Last time Lab waited 18 years to concede arguments on capitalism. And Conservatives waited 13 years before they conceded on social liberalism.

    The question du jour is how long will Lab wait till the penny drops. Voters have stamina. They can make you wait indefinitely if necessary and simply look elsewhere when they want a change.

  15. @Candy

    “They are essentially saying “We liked that, carry on and have another term”.”

    ————-

    Not when the majority vote for summat else under our system. Whereupon they are saying they don’t like it, but can’t quite agree on what they would prefer.

    E.g. When left vote gets split. Some think the environment matters more (Greens), or Scots issues (SNP), or immigration (UKIP)… But the majority are clear they’re not into voting Tory…

  16. “One term premierships usually come about when voters say “OK, we gave you a chance to show what you could do, but we don’t like the results, please pack Your bags…”

    ——–

    Or maybe they were ok with it but preferred what Clegg was offering, but then Clegg did summat different and Tories wound up in power despite all those not actually wanting that.

    Then the Scots decided it wouldn’t affect them too much if Tories were in power, cos insulated, so voted SNP…

    First Past the Post is a wondrous thing…

  17. @Carfrew

    Right wing parties (Conservatives + UKIP) got 51% of the vote.

    If we had PR it would be a Tory-UKIP govt not a Lab-Green-SNP one. (And in any case Carswell, representing all the Kippers, seems to vote with the Conservatives a lot of the time, he did so on the crucial issue of tax credit reform).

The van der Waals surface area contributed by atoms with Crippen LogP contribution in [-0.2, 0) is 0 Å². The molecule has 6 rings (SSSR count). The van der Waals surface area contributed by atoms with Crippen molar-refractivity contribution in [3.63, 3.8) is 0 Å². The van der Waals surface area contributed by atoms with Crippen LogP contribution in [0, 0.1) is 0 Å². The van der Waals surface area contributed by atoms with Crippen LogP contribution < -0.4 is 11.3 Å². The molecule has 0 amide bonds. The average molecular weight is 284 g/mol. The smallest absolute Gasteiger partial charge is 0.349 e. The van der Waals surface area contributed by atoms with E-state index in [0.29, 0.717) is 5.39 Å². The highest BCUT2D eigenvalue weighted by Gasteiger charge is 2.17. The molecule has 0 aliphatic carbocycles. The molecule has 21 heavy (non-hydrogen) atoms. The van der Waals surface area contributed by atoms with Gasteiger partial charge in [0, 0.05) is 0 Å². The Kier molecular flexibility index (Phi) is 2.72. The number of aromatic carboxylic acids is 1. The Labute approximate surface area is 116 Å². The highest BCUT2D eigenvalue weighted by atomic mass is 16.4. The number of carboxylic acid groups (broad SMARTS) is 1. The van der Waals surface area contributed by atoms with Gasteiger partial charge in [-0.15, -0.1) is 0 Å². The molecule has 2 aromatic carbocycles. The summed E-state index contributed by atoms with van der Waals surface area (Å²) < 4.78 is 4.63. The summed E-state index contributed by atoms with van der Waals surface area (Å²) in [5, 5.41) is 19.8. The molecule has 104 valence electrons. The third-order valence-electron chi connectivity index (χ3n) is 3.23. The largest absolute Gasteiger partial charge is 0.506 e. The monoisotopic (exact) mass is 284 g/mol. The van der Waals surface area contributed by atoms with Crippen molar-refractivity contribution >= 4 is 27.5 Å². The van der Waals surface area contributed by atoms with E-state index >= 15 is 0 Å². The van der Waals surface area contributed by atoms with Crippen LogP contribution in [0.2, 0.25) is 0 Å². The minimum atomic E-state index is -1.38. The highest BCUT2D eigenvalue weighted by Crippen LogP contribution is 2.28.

18. @Candy

    “Cameron won the argument on the deficit and welfare reform in the 2015 general election.”

    ———–

    These things are not set in stone. Early on, Labour won the argument on cuts and austerity. Things could change again.

    You can tell things change, ‘cos different parties get elected…

  19. Candy

    The voters say “they are all the same”.

  20. RIVERS10

    @”the worst the right can say about the left is that they are naïve,”

    Speak for yourself-I can do a lot better than that.

    Not here-of course :-)

  21. @Candy

    “Right wing parties (Conservatives + UKIP) got 51% of the vote.”

    ———–

    Oh you missed the way Labour bled votes to UKIP following the media assault on immigration then? And maybe Tory Ukippers more liable to return to Tories in the election? And the way Farage kept hustling for the Labour vote?

  22. @Candy

    And check the polling on how many Ukippers favour some renationalisation…

  23. @Candy

    That’s making a revealed preferences argument – which has merit in some cases but not in this one. Of note though is: